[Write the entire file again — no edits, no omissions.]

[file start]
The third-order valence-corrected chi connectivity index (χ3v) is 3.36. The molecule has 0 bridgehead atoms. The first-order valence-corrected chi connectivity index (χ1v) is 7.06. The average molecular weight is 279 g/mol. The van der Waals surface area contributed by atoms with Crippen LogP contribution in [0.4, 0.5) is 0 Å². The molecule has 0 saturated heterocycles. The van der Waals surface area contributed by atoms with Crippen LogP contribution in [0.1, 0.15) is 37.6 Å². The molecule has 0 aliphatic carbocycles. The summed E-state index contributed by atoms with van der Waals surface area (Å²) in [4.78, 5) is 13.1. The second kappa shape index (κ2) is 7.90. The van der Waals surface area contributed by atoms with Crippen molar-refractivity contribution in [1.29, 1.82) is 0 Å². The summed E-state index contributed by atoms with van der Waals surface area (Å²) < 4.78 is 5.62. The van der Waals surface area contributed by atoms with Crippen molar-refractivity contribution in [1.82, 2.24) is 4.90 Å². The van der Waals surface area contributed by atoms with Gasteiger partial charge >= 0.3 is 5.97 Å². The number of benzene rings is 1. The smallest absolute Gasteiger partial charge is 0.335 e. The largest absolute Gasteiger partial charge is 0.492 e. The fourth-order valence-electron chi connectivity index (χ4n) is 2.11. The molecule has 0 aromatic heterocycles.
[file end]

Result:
The third-order valence-corrected chi connectivity index (χ3v) is 3.36. The molecule has 0 bridgehead atoms. The first-order valence-corrected chi connectivity index (χ1v) is 7.06. The average molecular weight is 279 g/mol. The van der Waals surface area contributed by atoms with Crippen LogP contribution in [0.4, 0.5) is 0 Å². The molecule has 0 saturated heterocycles. The van der Waals surface area contributed by atoms with Crippen LogP contribution in [0.1, 0.15) is 37.6 Å². The molecule has 0 aliphatic carbocycles. The summed E-state index contributed by atoms with van der Waals surface area (Å²) in [4.78, 5) is 13.1. The second kappa shape index (κ2) is 7.90. The van der Waals surface area contributed by atoms with Crippen molar-refractivity contribution in [1.29, 1.82) is 0 Å². The summed E-state index contributed by atoms with van der Waals surface area (Å²) < 4.78 is 5.62. The van der Waals surface area contributed by atoms with Crippen molar-refractivity contribution in [1.82, 2.24) is 4.90 Å². The van der Waals surface area contributed by atoms with Gasteiger partial charge >= 0.3 is 5.97 Å². The number of benzene rings is 1. The smallest absolute Gasteiger partial charge is 0.335 e. The largest absolute Gasteiger partial charge is 0.492 e. The fourth-order valence-electron chi connectivity index (χ4n) is 2.11. The molecule has 0 aromatic heterocycles.